ARISTOCRACY VERSUS HASH
by O. Henry
The snake reporter of The Rolling Stone was
wandering up the avenue last night on his way home
from the Y.M.C.A. rooms when he was approached by
a gaunt, hungry-looking man with wild eyes and
dishevelled hair. He accosted the reporter in a
hollow, weak voice.
"'Can you tell me, Sir, where I can find in this
town a family of scrubs?'
"'I don't understand exactly.'
"'Let me tell you how it is,' said the stranger,
inserting his forefinger in the reporter's buttonhole
and badly damaging his chrysanthemum. 'I am a
representative from Soapstone County, and I and
my family are houseless, homeless, and shelterless.
We have not tasted food for over a week. I brought
my family with me, as I have indigestion and could
not get around much with the boys. Some days ago I
started out to find a boarding house, as I cannot
afford to put up at a hotel. I found a nice
aristocratic-looking place, that suited me, and
went in and asked for the proprietress. A very
stately lady with a Roman nose came in the room.
She had one hand laid across her stom--across her
waist, and the other held a lace handkerchief. I
told her I wanted board for myself and family,
and she condescended to take us. I asked for her
terms, and she said $300 per week.
"'I had two dollars in my pocket and I gave her
that for a fine teapot that I broke when I fell
over the table when she spoke.'
"'You appear surprised,' says she. 'You will
please remembah that I am the widow of Governor
Riddle of Georgiah; my family is very highly
connected; I give you board as a favah; I nevah
considah money any equivalent for the advantage
of my society, I--'
"'Well, I got out of there, and I went to some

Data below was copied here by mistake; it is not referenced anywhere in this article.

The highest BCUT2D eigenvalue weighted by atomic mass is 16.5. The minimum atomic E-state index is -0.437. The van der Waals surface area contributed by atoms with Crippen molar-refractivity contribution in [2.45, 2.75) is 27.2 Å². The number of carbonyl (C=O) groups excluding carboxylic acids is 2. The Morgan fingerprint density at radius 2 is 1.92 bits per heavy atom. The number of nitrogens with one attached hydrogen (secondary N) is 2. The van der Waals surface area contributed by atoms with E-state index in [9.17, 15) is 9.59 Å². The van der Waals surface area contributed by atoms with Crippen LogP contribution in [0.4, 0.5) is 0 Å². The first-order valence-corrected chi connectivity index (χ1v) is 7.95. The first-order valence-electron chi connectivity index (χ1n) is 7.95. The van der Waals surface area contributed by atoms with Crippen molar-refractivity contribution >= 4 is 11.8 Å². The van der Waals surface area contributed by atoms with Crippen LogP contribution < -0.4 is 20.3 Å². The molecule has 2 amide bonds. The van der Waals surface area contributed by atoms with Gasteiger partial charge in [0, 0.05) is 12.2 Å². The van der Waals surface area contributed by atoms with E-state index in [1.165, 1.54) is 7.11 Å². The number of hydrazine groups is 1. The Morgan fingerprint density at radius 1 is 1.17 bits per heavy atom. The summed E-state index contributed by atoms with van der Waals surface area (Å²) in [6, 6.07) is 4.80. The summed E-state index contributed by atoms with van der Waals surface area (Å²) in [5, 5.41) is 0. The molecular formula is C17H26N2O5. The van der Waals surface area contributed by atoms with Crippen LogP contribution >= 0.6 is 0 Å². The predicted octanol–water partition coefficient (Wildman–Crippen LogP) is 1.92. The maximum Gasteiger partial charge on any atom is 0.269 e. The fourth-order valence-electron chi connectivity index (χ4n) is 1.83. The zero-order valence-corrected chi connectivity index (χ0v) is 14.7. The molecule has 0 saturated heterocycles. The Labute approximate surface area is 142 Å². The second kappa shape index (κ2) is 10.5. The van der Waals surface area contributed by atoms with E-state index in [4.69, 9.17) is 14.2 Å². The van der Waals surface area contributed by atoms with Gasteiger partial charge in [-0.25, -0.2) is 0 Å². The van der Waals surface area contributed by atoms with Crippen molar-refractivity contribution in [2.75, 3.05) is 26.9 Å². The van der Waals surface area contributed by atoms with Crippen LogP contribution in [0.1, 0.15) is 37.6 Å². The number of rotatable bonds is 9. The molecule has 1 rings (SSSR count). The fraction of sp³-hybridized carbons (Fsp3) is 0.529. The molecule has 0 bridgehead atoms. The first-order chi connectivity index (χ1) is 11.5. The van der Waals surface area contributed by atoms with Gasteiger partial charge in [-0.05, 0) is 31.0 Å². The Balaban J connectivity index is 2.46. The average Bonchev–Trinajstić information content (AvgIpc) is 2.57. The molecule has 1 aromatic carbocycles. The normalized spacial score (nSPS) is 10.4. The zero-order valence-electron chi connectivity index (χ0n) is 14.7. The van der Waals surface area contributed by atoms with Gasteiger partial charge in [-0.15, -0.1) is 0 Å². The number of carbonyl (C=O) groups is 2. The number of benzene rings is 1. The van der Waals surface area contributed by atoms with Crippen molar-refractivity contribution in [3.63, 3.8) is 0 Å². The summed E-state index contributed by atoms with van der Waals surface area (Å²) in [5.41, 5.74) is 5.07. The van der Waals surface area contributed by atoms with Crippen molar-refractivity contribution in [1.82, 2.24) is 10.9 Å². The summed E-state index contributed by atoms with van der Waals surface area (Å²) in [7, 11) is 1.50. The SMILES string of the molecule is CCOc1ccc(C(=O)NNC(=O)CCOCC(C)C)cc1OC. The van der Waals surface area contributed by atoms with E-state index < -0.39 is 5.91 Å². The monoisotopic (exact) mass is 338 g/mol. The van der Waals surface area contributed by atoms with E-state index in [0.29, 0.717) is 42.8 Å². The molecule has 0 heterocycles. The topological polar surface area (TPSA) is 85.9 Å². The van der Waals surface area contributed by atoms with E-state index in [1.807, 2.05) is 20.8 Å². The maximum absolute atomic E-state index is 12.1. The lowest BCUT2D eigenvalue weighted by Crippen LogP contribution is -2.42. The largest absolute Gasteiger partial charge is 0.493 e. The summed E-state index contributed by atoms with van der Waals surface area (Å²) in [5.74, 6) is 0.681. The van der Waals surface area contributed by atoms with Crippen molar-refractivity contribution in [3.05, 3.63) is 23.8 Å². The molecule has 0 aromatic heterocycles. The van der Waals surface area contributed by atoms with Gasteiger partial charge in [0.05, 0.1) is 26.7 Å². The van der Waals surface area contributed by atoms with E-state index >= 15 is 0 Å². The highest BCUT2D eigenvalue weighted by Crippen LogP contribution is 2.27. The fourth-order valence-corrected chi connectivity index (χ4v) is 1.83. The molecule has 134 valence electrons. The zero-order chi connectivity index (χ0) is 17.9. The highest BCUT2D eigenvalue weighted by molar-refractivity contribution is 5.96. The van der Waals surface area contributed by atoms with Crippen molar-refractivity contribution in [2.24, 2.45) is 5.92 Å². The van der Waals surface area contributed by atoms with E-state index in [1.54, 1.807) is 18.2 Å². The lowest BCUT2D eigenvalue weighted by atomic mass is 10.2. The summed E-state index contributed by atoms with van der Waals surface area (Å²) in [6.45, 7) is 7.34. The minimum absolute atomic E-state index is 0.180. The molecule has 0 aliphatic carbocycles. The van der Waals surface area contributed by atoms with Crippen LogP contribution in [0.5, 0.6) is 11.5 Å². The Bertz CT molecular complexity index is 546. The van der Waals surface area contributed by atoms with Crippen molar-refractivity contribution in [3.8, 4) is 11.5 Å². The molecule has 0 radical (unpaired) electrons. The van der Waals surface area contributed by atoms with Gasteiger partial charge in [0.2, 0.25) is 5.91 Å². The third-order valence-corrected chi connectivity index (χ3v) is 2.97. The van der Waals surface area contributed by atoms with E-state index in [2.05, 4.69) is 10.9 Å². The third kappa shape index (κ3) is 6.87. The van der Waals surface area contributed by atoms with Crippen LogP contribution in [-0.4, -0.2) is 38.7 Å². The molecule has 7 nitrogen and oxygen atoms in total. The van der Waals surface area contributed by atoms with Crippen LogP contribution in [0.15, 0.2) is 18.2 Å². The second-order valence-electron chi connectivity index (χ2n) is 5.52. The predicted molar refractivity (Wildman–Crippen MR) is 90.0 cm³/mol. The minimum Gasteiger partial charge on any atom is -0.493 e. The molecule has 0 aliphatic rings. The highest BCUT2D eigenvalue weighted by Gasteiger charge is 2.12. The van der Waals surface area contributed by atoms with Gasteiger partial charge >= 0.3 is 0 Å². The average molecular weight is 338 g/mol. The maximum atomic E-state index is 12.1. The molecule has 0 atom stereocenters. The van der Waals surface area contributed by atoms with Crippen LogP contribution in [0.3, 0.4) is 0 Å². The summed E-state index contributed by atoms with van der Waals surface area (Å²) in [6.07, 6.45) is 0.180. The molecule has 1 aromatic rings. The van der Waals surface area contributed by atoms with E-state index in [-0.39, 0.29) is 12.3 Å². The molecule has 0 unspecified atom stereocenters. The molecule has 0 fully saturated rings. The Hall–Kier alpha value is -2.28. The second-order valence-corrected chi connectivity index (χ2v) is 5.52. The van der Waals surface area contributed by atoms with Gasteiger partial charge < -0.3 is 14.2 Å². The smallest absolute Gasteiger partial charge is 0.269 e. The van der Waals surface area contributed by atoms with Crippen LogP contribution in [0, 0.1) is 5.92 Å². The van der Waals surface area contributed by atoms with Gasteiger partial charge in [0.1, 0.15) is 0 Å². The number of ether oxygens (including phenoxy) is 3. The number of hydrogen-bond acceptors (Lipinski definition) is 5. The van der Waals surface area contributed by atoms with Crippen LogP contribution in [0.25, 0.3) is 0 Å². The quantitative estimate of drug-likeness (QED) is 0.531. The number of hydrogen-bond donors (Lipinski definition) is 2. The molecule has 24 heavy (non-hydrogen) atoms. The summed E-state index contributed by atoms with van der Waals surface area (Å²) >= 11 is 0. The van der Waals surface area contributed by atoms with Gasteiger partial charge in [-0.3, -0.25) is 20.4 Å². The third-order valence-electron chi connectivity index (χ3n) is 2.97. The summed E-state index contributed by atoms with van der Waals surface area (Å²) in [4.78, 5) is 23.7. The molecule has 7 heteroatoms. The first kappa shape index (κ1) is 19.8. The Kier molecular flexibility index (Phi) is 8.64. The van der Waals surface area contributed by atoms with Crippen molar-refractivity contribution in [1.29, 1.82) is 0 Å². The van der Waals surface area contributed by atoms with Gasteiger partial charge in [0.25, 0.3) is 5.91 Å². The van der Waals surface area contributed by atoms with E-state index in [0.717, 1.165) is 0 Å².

other places. The next lady was a cousin of
General Mahone of Virginia, and wanted four
dollars an hour for a back room with a pink
motto and a Burnet granite bed in it. The next
one was an aunt of Davy Crockett, and asked
a day for a room furnished in imitation of the
Alamo, with prunes for breakfast and one hour's
conversation with her for dinner. Another one
said she was a descendant of Benedict Arnold
on her father's side and Captain Kidd on the other.
"'She took more after Captain Kidd.
"'She only had one meal and prayers a day, and
counted her society worth $100 a week.
"'I found nine widows of Supreme Judges, twelve
relicts of Governors and Generals, and twenty-two
ruins left by various happy Colonels, Professors,
and Majors, who valued their aristocratic worth
from $90 to $900 per week, with weak-kneed hash
and dried apples on the side. I admire people of
fine descent, but my stomach yearns for pork and beans
instead of culture. Am I not right?'
"'Your words,' said the reporter, 'convince me
that you have uttered what you have said.'
"'Thanks. You see how it is. I am not wealthy;
I have only my per diem and my per quisites, and
I cannot afford to pay for high lineage and
moldy ancestors. A little corned beef goes
further with me than a coronet, and when I am
cold a coat of arms does not warm me.'
"'I greatly fear,' said the reporter, with a
playful hiccough, 'that you have run against
a high-toned town. Most all the first-class
boarding houses here are run by ladies of the
old Southern families, the very first in the
"'I am now desperate,' said the Representative,
as he chewed a tack awhile, thinking it was a
clove. 'I want to find a boarding house where
the proprietress was an orphan found in a livery
stable, whose father was a dago from East Austin,
and whose grandfather was never placed on the
map. I want a scrubby, ornery, low-down,
snuff-dipping, back-woodsy, piebald gang, who
never heard of finger bowls or Ward McAllister,
but who can get up a mess of hot cornbread and
Irish stew at regular market quotations.'
"'Is there such a place in Austin?'
"The snake reporter sadly shook his head. 'I
do not know,' he said, 'but I will shake you
for the beer.'
"Ten minutes later the slate in the Blue Ruin saloon
bore two additional characters: 10."
~~~~~~~ THE END ~~~~~~~